Bright Coventry Teenagers Missing Out On University 2009: Involved Hundreds

Bright Coventry teenagers missing out on university

Get involved HUNDREDS of bright Coventry teenagers are missing out on a university education even though some of them are clever enough to get
into top ranking institutions. Warwick University assistant registrar Andrew Holdcroft reckons there are around 200 teens in the city who have opted not to apply for degree courses even though they have all the right qualifications. Dr Holdcroft, whose job it is to encourage bright teenagers from families where nobody has been to university before to consider higher education, said: “They’re getting all the grades and they should be going to university but they’re not. Here at Warwick we get a bit of stick for not being wholly representative so we have a very strong policy of encouraging people whose parents haven’t been to university to apply. “It’s partly peer and cultural expectations, partly having no history in the family and not understanding what it’s about and concerns about employability. There’s also student debt as well.” Students Gus Sagoo, aged 20, and David Lees, 21, are among those backing the drive to get more bright teenagers from working class backgrounds going to uni. Both have volunteered to visit secondary schools to talk to pupils and encourage them to consider their futures. Engineering student Gus, himself the first in his family to go to university, said: “Pupils sometimes think you have to study all the time at university and don’t have any fun so we have to explain that students have a social life. Sometimes pupils don’t understand the benefits so we have to talk about doors being opened. And some just need a role model, especially if they’re from single parent families.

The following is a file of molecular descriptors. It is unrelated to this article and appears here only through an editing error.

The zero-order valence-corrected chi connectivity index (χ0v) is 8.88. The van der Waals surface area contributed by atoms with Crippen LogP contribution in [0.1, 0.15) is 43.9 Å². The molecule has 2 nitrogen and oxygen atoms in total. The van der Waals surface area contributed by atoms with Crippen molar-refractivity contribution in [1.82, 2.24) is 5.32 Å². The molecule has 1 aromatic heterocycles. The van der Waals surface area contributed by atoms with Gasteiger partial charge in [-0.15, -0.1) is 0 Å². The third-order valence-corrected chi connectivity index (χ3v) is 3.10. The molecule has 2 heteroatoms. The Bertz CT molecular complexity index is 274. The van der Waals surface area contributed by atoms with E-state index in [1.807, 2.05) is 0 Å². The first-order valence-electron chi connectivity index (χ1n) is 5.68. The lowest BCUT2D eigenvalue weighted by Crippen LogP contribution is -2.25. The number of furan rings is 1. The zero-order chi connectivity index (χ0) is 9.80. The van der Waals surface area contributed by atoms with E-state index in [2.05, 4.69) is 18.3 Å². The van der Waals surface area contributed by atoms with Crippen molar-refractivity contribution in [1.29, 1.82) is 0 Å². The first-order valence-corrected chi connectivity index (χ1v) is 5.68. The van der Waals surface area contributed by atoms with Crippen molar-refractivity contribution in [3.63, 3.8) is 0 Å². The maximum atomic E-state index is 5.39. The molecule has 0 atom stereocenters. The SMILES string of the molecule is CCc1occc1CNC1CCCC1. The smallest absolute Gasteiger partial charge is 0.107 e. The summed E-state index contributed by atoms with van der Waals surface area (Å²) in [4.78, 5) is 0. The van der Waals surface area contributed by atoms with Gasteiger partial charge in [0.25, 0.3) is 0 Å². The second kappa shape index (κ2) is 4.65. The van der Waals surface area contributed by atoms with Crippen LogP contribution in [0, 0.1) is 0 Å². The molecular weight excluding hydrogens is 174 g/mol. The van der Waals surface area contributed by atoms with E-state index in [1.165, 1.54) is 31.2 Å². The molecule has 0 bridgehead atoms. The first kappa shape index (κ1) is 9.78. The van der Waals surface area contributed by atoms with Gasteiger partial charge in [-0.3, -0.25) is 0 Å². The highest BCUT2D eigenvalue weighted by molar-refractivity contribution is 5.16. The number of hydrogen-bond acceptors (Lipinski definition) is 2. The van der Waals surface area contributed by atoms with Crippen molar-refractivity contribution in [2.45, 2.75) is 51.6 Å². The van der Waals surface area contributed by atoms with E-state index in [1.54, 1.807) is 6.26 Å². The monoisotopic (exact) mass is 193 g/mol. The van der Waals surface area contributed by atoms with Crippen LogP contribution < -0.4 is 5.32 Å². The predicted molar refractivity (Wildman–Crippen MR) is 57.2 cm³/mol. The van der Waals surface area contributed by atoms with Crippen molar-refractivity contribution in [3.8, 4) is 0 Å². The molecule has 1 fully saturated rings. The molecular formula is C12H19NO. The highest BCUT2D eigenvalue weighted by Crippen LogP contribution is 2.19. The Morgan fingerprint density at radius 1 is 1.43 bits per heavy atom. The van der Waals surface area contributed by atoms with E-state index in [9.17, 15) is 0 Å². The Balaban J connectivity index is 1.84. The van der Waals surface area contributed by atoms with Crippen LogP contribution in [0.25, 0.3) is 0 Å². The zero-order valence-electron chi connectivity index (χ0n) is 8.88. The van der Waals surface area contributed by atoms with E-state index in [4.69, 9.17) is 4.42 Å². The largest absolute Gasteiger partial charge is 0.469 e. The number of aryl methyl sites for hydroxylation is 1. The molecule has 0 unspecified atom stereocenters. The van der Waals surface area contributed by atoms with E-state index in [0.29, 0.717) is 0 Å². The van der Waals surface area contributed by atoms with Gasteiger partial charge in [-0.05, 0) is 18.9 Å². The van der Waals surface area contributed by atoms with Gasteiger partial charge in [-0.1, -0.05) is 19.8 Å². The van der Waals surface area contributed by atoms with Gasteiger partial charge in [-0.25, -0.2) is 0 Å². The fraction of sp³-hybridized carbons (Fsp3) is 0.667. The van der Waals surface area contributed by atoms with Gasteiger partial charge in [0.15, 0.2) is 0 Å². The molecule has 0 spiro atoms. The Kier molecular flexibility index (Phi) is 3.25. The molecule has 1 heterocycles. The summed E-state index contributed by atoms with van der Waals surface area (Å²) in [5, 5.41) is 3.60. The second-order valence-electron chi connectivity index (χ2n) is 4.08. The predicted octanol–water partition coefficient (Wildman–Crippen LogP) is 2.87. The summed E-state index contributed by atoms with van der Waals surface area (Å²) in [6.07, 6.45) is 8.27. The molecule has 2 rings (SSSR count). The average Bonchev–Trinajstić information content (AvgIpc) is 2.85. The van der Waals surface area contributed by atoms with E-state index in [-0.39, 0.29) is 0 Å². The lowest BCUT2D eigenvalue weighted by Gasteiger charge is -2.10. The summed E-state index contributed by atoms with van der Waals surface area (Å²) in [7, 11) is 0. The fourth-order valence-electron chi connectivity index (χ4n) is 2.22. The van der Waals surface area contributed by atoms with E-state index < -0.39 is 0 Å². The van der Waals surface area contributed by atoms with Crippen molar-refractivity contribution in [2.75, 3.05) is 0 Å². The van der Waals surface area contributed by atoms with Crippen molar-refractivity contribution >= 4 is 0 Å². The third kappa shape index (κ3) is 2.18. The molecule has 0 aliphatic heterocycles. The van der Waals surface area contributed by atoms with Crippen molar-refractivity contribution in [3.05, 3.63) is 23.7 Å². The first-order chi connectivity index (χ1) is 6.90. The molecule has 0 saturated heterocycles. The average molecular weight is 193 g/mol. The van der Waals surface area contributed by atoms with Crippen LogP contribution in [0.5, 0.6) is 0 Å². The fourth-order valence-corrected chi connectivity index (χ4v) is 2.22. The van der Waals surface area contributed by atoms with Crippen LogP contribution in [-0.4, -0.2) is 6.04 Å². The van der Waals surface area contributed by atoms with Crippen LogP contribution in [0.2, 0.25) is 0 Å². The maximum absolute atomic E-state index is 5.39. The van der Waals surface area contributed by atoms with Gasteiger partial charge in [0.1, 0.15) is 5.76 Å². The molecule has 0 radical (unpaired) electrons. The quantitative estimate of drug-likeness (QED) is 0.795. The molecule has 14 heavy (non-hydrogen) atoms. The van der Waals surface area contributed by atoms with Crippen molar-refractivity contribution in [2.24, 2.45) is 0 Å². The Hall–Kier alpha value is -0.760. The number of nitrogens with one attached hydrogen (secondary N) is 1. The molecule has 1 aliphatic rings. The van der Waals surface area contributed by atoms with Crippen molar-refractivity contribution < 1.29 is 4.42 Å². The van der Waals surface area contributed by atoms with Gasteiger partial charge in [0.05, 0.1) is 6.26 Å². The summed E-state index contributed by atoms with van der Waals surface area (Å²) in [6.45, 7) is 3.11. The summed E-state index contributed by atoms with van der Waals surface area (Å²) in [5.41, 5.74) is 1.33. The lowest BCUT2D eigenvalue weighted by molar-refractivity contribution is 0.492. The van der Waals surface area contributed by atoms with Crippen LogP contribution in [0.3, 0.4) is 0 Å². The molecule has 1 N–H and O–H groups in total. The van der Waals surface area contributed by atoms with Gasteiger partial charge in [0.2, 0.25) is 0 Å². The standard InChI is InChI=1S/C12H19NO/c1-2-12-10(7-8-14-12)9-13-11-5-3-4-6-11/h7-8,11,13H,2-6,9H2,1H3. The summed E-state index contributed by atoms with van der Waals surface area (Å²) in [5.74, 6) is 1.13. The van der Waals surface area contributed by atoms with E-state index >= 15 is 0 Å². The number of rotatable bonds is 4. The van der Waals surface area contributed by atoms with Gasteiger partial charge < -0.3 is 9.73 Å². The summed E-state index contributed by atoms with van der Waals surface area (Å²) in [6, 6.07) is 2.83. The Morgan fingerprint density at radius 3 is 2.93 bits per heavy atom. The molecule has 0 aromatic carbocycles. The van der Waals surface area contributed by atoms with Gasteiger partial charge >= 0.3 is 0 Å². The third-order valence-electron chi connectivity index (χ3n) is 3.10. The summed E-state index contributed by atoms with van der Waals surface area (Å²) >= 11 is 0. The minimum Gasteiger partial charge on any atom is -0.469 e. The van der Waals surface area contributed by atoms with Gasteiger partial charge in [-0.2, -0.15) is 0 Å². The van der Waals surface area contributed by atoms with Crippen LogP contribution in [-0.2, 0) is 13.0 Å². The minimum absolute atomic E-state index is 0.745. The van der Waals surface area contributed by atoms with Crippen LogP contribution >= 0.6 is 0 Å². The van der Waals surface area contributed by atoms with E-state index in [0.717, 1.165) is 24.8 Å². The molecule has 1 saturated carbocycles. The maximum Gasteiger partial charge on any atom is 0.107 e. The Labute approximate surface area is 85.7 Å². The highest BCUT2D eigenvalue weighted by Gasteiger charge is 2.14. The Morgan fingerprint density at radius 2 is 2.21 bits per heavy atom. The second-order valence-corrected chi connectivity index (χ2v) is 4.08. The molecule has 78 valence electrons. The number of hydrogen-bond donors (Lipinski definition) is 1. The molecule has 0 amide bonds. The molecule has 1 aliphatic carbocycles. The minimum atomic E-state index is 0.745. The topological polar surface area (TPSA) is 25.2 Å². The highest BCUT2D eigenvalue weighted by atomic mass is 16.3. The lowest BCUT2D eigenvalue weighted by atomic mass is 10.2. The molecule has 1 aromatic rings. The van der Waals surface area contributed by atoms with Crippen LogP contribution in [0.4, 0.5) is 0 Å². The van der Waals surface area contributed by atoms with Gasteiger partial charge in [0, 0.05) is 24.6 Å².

“Money is becoming more of an issue as well.”

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